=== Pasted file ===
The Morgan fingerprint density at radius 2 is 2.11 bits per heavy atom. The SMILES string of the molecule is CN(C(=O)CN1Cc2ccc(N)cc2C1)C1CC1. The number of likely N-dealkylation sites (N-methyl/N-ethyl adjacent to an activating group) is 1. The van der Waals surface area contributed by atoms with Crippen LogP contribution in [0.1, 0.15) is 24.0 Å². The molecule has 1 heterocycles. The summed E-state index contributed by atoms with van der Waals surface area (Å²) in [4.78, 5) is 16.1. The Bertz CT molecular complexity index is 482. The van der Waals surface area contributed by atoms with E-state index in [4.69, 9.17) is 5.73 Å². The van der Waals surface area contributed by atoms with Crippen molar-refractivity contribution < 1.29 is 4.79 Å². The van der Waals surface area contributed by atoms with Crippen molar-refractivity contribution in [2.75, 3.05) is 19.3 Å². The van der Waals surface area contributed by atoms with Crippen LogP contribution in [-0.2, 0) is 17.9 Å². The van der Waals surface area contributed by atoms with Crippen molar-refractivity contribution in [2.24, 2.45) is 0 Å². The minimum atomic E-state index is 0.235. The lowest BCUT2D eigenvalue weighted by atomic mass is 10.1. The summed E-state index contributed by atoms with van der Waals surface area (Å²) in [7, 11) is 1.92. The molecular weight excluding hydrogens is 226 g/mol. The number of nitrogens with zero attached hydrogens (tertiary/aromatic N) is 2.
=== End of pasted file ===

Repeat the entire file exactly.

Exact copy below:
The Morgan fingerprint density at radius 2 is 2.11 bits per heavy atom. The SMILES string of the molecule is CN(C(=O)CN1Cc2ccc(N)cc2C1)C1CC1. The number of likely N-dealkylation sites (N-methyl/N-ethyl adjacent to an activating group) is 1. The van der Waals surface area contributed by atoms with Crippen LogP contribution in [0.1, 0.15) is 24.0 Å². The molecule has 1 heterocycles. The summed E-state index contributed by atoms with van der Waals surface area (Å²) in [4.78, 5) is 16.1. The Bertz CT molecular complexity index is 482. The van der Waals surface area contributed by atoms with E-state index in [4.69, 9.17) is 5.73 Å². The van der Waals surface area contributed by atoms with Crippen molar-refractivity contribution < 1.29 is 4.79 Å². The van der Waals surface area contributed by atoms with Crippen molar-refractivity contribution in [2.75, 3.05) is 19.3 Å². The van der Waals surface area contributed by atoms with Crippen LogP contribution in [-0.2, 0) is 17.9 Å². The van der Waals surface area contributed by atoms with Crippen molar-refractivity contribution in [2.24, 2.45) is 0 Å². The minimum atomic E-state index is 0.235. The lowest BCUT2D eigenvalue weighted by atomic mass is 10.1. The summed E-state index contributed by atoms with van der Waals surface area (Å²) in [7, 11) is 1.92. The molecular weight excluding hydrogens is 226 g/mol. The number of nitrogens with zero attached hydrogens (tertiary/aromatic N) is 2.